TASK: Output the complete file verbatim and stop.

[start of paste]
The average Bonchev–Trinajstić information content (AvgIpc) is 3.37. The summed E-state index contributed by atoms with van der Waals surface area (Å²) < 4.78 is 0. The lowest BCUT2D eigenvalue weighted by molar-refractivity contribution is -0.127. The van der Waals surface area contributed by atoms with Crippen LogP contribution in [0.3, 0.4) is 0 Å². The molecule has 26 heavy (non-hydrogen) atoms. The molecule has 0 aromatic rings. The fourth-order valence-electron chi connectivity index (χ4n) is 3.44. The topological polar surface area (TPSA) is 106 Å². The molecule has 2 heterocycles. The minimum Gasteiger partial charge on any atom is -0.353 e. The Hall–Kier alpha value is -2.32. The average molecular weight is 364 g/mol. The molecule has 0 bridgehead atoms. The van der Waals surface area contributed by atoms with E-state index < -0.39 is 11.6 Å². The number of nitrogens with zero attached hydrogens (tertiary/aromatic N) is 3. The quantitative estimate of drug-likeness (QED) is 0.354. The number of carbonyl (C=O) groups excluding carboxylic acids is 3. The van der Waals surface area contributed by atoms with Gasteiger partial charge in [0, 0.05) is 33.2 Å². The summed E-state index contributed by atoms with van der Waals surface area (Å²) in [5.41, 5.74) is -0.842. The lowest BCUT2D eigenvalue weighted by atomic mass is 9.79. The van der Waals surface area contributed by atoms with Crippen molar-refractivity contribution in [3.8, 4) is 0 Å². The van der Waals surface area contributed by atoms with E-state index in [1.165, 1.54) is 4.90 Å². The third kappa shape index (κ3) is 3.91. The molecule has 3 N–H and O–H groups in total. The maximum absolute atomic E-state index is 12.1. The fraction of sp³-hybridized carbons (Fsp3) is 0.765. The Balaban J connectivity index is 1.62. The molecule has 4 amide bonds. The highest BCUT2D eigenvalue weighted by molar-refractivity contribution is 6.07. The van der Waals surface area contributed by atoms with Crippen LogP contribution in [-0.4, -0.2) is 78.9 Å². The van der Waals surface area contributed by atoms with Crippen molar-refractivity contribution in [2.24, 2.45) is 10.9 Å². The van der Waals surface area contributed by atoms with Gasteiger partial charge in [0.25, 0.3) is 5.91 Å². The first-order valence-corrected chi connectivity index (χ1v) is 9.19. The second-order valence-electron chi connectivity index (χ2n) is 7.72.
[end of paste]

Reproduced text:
The average Bonchev–Trinajstić information content (AvgIpc) is 3.37. The summed E-state index contributed by atoms with van der Waals surface area (Å²) < 4.78 is 0. The lowest BCUT2D eigenvalue weighted by molar-refractivity contribution is -0.127. The van der Waals surface area contributed by atoms with Crippen LogP contribution in [0.3, 0.4) is 0 Å². The molecule has 26 heavy (non-hydrogen) atoms. The molecule has 0 aromatic rings. The fourth-order valence-electron chi connectivity index (χ4n) is 3.44. The topological polar surface area (TPSA) is 106 Å². The molecule has 2 heterocycles. The minimum Gasteiger partial charge on any atom is -0.353 e. The Hall–Kier alpha value is -2.32. The average molecular weight is 364 g/mol. The molecule has 0 bridgehead atoms. The van der Waals surface area contributed by atoms with E-state index < -0.39 is 11.6 Å². The number of nitrogens with zero attached hydrogens (tertiary/aromatic N) is 3. The quantitative estimate of drug-likeness (QED) is 0.354. The number of carbonyl (C=O) groups excluding carboxylic acids is 3. The van der Waals surface area contributed by atoms with Gasteiger partial charge in [0, 0.05) is 33.2 Å². The summed E-state index contributed by atoms with van der Waals surface area (Å²) in [5.41, 5.74) is -0.842. The lowest BCUT2D eigenvalue weighted by atomic mass is 9.79. The van der Waals surface area contributed by atoms with Crippen molar-refractivity contribution in [3.8, 4) is 0 Å². The van der Waals surface area contributed by atoms with E-state index in [1.165, 1.54) is 4.90 Å². The third kappa shape index (κ3) is 3.91. The molecule has 3 N–H and O–H groups in total. The maximum absolute atomic E-state index is 12.1. The fraction of sp³-hybridized carbons (Fsp3) is 0.765. The Balaban J connectivity index is 1.62. The molecule has 4 amide bonds. The highest BCUT2D eigenvalue weighted by molar-refractivity contribution is 6.07. The van der Waals surface area contributed by atoms with Crippen LogP contribution in [-0.4, -0.2) is 78.9 Å². The van der Waals surface area contributed by atoms with Crippen molar-refractivity contribution in [2.24, 2.45) is 10.9 Å². The van der Waals surface area contributed by atoms with Gasteiger partial charge in [0.25, 0.3) is 5.91 Å². The first-order valence-corrected chi connectivity index (χ1v) is 9.19. The second-order valence-electron chi connectivity index (χ2n) is 7.72.